The level of activity at the Soufriere Hills Volcano during this reporting period was generally similar to the relatively low level observed during the previous twenty four hours. Signals indicative of small- to moderate-sized rock avalanches from the flanks of the growing lava dome continue to dominate the seismic records.
Eighteen (18) rockfall, 5 hybrid and 22 long-period events were recorded. The largest rockfalls occurred at 23:14 on 13 July, 10:27 and 14:45 on 14 July. Both the long-period and hybrid earthquakes were generally small. A larger hybrid event at 17:14 on 13 July 1996 was located at a very shallow depth beneath the Crater. Four (4) small volcano-tectonic earthquakes were also recorded during this period, of which 2 were located at a depth of 2km beneath the Crater. Intermittent low- to moderate-amplitude broadband tremor occurred throughout the period. A moderate-amplitude, continuous, broadband signal recorded by the Gages seismic station for about 30 minutes from 20:31 on 13 July was most probably due to increased runoff in Fort Ghaut as a result of heavy rainfall.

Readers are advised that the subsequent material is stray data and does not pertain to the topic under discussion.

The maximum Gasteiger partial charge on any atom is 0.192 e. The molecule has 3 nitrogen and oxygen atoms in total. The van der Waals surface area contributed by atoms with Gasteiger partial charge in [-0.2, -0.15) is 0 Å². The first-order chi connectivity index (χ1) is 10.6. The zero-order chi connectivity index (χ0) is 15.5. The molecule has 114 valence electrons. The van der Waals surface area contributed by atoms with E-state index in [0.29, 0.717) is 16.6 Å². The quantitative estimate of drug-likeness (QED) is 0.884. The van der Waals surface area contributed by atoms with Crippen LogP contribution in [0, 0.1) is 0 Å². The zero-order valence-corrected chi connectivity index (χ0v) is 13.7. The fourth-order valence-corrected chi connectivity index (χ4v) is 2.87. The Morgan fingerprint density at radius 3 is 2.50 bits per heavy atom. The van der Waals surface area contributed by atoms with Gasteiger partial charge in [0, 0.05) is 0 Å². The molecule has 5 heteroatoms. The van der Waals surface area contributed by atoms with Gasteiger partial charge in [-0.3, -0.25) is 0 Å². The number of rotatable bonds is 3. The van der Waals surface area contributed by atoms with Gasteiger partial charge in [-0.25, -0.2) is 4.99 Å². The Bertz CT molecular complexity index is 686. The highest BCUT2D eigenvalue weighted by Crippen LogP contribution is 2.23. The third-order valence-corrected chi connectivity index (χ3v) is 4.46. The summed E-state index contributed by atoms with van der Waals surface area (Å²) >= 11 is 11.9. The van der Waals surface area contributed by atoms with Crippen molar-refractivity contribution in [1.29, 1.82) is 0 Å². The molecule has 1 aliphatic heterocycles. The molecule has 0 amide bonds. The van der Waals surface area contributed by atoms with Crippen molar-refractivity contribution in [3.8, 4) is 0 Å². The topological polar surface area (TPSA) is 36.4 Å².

Visibility was poor during the whole observation period, with the volcano being obscured by clouds.
GPS, gravity, COSPEC and EDM measurements were not made today because of the inclement weather.
The Soufriere Hills Volcano is still considered to be highly dangerous to people and property on it's eastern and upper western flanks. Visits to the evacuated zone must be kept to a minimum. The Tar River and Long Ground areas to the east and upper Fort Ghaut, Gages Village and Upper Amersham areas to the west are all extremely dangerous. All access roads to these areas remain closed and people should not enter these areas under any circumstances. If they do, they put themselves and others at direct risk of serious injury or death.